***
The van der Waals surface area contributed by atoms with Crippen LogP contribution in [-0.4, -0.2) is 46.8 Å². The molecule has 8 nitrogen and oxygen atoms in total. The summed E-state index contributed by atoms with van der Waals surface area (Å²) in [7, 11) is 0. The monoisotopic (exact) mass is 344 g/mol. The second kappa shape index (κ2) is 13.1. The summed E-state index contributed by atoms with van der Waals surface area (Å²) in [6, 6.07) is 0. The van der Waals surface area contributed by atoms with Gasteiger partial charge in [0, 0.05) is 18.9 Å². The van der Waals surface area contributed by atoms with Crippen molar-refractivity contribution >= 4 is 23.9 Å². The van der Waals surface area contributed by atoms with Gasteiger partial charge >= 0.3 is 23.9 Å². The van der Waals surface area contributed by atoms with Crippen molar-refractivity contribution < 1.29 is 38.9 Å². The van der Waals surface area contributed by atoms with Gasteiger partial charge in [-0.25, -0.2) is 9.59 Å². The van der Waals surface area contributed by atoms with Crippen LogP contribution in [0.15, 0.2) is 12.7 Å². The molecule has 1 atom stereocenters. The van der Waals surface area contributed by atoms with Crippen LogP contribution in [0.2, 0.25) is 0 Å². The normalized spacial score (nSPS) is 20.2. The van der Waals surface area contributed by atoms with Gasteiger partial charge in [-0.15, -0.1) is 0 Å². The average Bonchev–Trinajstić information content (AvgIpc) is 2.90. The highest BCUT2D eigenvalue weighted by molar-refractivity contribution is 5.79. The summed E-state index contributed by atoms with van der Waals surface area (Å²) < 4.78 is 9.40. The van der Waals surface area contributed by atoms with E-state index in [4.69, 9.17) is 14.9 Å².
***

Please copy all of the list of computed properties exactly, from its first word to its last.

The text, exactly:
The van der Waals surface area contributed by atoms with Crippen LogP contribution in [-0.4, -0.2) is 46.8 Å². The molecule has 8 nitrogen and oxygen atoms in total. The summed E-state index contributed by atoms with van der Waals surface area (Å²) in [7, 11) is 0. The monoisotopic (exact) mass is 344 g/mol. The second kappa shape index (κ2) is 13.1. The summed E-state index contributed by atoms with van der Waals surface area (Å²) in [6, 6.07) is 0. The van der Waals surface area contributed by atoms with Gasteiger partial charge in [0, 0.05) is 18.9 Å². The van der Waals surface area contributed by atoms with Crippen molar-refractivity contribution >= 4 is 23.9 Å². The van der Waals surface area contributed by atoms with Gasteiger partial charge >= 0.3 is 23.9 Å². The van der Waals surface area contributed by atoms with Crippen molar-refractivity contribution < 1.29 is 38.9 Å². The van der Waals surface area contributed by atoms with Gasteiger partial charge in [-0.25, -0.2) is 9.59 Å². The van der Waals surface area contributed by atoms with Crippen LogP contribution in [0.15, 0.2) is 12.7 Å². The molecule has 1 atom stereocenters. The van der Waals surface area contributed by atoms with Crippen LogP contribution in [0.2, 0.25) is 0 Å². The normalized spacial score (nSPS) is 20.2. The van der Waals surface area contributed by atoms with Gasteiger partial charge in [-0.15, -0.1) is 0 Å². The average Bonchev–Trinajstić information content (AvgIpc) is 2.90. The highest BCUT2D eigenvalue weighted by molar-refractivity contribution is 5.79. The summed E-state index contributed by atoms with van der Waals surface area (Å²) < 4.78 is 9.40. The van der Waals surface area contributed by atoms with E-state index in [4.69, 9.17) is 14.9 Å².